I operate my writing, editing and proofreading business from home and was taking a much-needed break in the garden when I made this heart-stopping discovery.
Rooted to the spot I stared and shuddered. It had a yellow and black scalloped abdomen and black striped legs – and what was that strange zig-zag stitching down the middle of its web?
Two weeks later another ‘shriek’ moment. I discovered her buddy in the opposite corner of the garden, close to my study window. This spider was not as elaborate as the first, but he was suspended plonk in the middle of an enormous web. If I had walked into that I doubt if I would have survived the shock. The thought of it still freaks me out. (I assume the first spider I came across, which is bigger and more elaborately marked, is a female and the second a male.)
What should I do with them? I believe in live and let live, so killing them is out of the question. Besides, they are good for the garden and keep down insect numbers. And I wouldn’t dare get close enough to give them a swat. If they stay where they are, great, but if they move any closer to home…
Did they have to choose such an in-your-face place to weave their webs? Now that I know they are there, I am unable to stop myself from checking up on them, constantly. This is time consuming, but I have to know where they are at all times. They move with great speed to pounce on any hapless insect tangled in their webs. I imagine them moving into my home – I am not a great fan of arachnids – and the thought spirals me into a panic attack.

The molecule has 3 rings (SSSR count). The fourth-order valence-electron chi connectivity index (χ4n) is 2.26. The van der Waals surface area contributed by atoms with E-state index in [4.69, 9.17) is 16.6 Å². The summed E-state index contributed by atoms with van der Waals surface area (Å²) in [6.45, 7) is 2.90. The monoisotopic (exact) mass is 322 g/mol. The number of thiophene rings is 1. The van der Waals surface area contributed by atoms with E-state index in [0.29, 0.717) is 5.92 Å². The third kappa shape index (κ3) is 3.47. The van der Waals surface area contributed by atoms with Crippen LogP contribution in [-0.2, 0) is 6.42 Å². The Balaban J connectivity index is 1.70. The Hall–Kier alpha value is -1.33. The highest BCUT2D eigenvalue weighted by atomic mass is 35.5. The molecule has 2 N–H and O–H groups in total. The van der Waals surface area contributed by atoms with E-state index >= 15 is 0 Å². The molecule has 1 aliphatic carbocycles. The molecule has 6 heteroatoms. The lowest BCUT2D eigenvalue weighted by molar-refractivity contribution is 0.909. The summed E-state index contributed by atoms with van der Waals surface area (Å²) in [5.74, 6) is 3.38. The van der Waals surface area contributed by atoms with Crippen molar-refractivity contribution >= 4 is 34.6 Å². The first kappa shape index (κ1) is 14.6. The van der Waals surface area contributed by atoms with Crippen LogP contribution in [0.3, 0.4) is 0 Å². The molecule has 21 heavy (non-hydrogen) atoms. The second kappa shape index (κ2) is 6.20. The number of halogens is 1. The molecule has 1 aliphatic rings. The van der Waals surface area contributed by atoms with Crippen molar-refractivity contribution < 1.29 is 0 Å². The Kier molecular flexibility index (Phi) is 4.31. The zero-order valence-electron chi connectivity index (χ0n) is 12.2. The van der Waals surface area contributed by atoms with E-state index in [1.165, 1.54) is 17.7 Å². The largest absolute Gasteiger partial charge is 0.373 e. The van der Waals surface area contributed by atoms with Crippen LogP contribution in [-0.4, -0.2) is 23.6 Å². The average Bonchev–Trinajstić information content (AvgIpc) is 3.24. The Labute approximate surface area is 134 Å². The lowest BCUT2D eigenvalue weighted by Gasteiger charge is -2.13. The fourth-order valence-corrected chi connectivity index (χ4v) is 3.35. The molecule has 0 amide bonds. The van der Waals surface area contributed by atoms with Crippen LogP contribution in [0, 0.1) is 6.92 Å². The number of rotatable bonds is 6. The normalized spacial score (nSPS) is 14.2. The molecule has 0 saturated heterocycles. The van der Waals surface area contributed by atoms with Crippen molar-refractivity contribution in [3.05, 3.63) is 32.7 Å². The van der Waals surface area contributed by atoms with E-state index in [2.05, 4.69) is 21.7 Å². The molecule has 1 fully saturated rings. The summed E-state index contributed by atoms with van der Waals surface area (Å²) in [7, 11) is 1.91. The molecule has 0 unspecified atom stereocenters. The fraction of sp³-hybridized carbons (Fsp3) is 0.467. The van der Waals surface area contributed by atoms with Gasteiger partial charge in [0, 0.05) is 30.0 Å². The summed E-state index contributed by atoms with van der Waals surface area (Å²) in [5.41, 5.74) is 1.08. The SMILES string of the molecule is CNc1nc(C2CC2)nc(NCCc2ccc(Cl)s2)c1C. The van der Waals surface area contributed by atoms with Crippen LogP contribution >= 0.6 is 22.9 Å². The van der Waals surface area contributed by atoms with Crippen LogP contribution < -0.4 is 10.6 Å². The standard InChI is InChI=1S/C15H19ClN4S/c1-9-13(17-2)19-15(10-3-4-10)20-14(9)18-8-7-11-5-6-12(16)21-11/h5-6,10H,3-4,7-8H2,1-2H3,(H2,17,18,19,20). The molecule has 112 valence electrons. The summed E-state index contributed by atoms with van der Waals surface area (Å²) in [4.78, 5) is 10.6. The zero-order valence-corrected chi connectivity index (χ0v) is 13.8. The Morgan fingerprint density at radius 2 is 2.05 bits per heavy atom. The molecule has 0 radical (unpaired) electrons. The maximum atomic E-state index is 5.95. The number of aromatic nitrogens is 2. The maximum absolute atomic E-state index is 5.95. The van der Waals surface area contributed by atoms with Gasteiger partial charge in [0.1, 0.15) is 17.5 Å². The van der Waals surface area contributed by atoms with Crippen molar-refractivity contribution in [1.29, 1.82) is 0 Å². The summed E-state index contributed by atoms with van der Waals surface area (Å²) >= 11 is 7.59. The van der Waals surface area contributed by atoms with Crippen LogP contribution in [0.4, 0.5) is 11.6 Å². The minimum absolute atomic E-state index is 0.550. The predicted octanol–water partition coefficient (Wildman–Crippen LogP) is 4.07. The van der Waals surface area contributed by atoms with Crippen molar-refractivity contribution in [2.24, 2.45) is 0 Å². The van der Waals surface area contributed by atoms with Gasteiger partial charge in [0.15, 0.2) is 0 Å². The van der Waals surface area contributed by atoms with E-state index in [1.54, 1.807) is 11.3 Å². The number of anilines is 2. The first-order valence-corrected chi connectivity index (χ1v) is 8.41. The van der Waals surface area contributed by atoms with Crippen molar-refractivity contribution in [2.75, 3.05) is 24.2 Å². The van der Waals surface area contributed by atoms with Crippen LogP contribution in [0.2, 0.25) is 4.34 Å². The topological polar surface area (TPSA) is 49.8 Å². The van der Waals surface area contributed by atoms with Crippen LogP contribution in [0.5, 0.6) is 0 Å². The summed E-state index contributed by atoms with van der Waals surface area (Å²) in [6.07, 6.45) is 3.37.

After taking some pics (which I have uploaded here), I hastened to my good friend Google. From what I gather they belong to the Yellow Garden Orb-Weavers species (Argiope australis) and are harmless to man. They weave large webs that look as if they have writing down the middle, hence another name for them: writing spider. These zig-zag bands of silk help stabilise the web and, interestingly, some experiments have shown the bands advertise their presence to birds, allowing them to avoid the web. I am no expert on spiders and identifying species, and suggest anyone wanting more information do a web search.
Frighteningly, I understand the female can produce up to 9 000 eggs. Although only about two percent apparently survive to maturity, it is still far too many spiders for me to imagine. Crawling around in my garden? And of course, the poor male gets no satisfaction from mating. He clambers down onto her abdomen while she is eating, mates with her, and then retreats hastily before she consumes him as well.
Man’s fascination with spiders goes back to ancient times. Spiders and their webs have featured prominently in mythological fables, cosmology, artistic spiritual depictions and folklore. Many writers and authors use spiders (in various guises and themes) in their books, poems, songs, children’s tales, comics, film and television. Reference to them today thrives in information technology (websites, web crawler, World Wide Web) and PC games.
In some cultures spiders are a sign of good luck, which I am fervently hoping will be true for me. I recently retired from the formal work sector and moved into freelancing. Any good indicator would be most welcome.
Freelancing can be an unpredictable up-and-down occupation that requires a great deal of patience, persistence, determination and self-confidence. From what I see, my spiders show many of the qualities every freelancer should have, especially the bit about patience. I will definitely take a leaf out of their books. If you are interested, I discuss my first year as a freelancer in my article Gearing up for freelancing.
So, I will tolerate my creepy, scary eight-legged friends as long as they leave me alone and don’t get too close. I will deal with the possibility of 200 baby spiders making it to maturity in spring, if and when they arrive. I hope my new garden inhabitants are a favourable omen. Meanwhile, I will be looking up on how to entice lizards, bats and birds (bigger than my Mossies) into my garden. I won’t go down the road of enticing bigger spiders into my domain to control my problem, should it become a problem…